Right around this time of year, I start receiving calls and emails from board members and community association managers confused about what information needs to be disclosed to the owners. I’m not talking about information that needs to be disclosed in response to an owner’s request; I mean information that the association has the affirmativeGo to Article
At Altitude Community Law, it’s important that we keep our clients up to date with the most recent information in the community association industry. As part of our educational strategies, our newsletters and blogs will give you deeper insight into the intricacies of community association law. We believe that the right attitude stems from being well versed in the knowledge necessary for community association operations, governance, and enforcement.
Below, check out the most recent news and in-depth insight by our Altitude Team:
In our prior blog we discussed the Protecting Tenants at Foreclosure Act (“Act”), which protected renters of foreclosed properties from immediate eviction. Although the original Act was terminated on December 31, 2014, it was resurrected earlier this year under a larger deregulation bill, and ultimately signed into law by President Trump on May 24, 2018, permanentlyGo to Article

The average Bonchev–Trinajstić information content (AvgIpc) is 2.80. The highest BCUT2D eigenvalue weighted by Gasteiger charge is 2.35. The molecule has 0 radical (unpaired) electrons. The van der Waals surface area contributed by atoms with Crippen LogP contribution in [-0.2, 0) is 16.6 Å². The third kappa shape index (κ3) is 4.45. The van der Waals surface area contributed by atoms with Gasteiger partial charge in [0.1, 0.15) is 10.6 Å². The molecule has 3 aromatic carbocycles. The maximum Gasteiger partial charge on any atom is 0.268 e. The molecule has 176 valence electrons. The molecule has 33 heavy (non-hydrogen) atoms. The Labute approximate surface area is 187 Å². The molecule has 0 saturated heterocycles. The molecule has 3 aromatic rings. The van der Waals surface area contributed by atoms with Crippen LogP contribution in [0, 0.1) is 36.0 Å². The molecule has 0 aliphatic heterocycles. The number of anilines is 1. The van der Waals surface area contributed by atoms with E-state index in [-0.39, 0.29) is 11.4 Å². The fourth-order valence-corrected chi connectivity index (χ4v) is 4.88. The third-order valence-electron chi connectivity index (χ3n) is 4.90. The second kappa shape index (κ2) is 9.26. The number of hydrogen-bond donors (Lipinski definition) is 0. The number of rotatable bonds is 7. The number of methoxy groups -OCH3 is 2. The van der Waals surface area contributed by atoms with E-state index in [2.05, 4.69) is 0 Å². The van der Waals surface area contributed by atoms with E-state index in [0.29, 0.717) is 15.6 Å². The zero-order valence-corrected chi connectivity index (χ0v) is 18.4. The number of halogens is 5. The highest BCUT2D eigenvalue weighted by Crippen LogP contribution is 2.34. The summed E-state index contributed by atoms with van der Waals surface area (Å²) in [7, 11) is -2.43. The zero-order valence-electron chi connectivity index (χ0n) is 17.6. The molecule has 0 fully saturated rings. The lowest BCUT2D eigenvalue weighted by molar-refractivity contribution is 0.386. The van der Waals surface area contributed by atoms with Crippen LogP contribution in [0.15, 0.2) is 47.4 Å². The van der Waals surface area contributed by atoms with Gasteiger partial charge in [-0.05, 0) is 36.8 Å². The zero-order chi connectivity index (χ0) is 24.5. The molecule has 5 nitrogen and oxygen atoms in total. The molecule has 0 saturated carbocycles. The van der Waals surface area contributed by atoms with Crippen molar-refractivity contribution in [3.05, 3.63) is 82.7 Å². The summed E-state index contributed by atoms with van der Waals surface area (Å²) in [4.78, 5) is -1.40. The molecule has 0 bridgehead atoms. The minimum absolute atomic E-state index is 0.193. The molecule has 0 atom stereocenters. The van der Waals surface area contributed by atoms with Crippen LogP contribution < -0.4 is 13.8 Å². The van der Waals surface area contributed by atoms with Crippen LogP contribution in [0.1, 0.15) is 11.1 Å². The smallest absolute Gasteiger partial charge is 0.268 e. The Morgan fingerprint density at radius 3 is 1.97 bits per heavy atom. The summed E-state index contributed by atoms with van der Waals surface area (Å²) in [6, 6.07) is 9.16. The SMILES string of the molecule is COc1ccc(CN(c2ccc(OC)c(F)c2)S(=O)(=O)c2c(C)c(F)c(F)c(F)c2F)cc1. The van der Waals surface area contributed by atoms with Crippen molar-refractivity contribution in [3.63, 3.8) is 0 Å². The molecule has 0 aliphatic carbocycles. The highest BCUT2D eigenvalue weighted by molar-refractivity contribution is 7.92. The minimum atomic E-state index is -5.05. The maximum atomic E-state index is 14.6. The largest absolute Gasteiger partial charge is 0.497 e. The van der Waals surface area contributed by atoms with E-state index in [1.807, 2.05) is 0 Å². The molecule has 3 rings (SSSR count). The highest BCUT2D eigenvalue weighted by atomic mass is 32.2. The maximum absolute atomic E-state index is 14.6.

We are excited to announce that we have added Jeff Smith as a new partner to the Altitude Community Law team. Please join us in congratulating him!
November 6th is just around the corner. Do you know the law on political signs? The Colorado Common Interest Ownership Act (“CCIOA”) prohibits associations from banning political signs within a community, except as stated below. However, CCIOA does permit associations to limit the number, size and location of political signs within a community. Here’s a refresherGo to Article
Right in the middle of hurricane season, the National Flood Insurance Program (“NFIP”) was set to expire. With nothing more than a few hours to spare, on July 31, 2018, the U.S. House of Representatives reauthorized the NFIP for four additional months, through November 30, 2018. Expiration of the NFIP would have left all existingGo to Article